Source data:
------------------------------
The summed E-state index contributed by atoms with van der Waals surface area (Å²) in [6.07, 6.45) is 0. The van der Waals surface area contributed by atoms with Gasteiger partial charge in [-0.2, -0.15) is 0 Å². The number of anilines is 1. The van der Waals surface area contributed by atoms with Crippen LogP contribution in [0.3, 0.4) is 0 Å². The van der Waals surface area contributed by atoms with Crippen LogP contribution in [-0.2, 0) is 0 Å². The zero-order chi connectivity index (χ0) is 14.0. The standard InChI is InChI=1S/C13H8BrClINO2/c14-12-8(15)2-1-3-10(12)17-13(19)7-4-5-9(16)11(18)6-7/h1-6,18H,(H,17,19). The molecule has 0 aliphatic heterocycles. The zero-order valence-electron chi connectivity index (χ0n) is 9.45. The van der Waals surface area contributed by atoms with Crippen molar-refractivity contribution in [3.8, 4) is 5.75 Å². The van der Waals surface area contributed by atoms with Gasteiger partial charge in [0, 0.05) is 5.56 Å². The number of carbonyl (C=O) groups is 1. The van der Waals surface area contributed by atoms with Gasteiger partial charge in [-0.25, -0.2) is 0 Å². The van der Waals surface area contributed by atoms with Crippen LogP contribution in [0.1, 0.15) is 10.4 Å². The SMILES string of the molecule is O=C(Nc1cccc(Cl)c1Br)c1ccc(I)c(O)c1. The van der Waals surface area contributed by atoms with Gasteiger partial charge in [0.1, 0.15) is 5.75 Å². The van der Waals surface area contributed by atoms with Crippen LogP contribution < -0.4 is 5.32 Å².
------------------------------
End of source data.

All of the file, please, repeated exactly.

The summed E-state index contributed by atoms with van der Waals surface area (Å²) in [6.07, 6.45) is 0. The van der Waals surface area contributed by atoms with Gasteiger partial charge in [-0.2, -0.15) is 0 Å². The number of anilines is 1. The van der Waals surface area contributed by atoms with Crippen LogP contribution in [0.3, 0.4) is 0 Å². The van der Waals surface area contributed by atoms with Crippen LogP contribution in [-0.2, 0) is 0 Å². The zero-order chi connectivity index (χ0) is 14.0. The standard InChI is InChI=1S/C13H8BrClINO2/c14-12-8(15)2-1-3-10(12)17-13(19)7-4-5-9(16)11(18)6-7/h1-6,18H,(H,17,19). The molecule has 0 aliphatic heterocycles. The zero-order valence-electron chi connectivity index (χ0n) is 9.45. The van der Waals surface area contributed by atoms with Crippen molar-refractivity contribution in [3.8, 4) is 5.75 Å². The van der Waals surface area contributed by atoms with Gasteiger partial charge in [0, 0.05) is 5.56 Å². The number of carbonyl (C=O) groups is 1. The van der Waals surface area contributed by atoms with Gasteiger partial charge in [-0.25, -0.2) is 0 Å². The van der Waals surface area contributed by atoms with Crippen LogP contribution in [0.1, 0.15) is 10.4 Å². The SMILES string of the molecule is O=C(Nc1cccc(Cl)c1Br)c1ccc(I)c(O)c1. The van der Waals surface area contributed by atoms with Gasteiger partial charge in [0.1, 0.15) is 5.75 Å². The van der Waals surface area contributed by atoms with Crippen LogP contribution < -0.4 is 5.32 Å².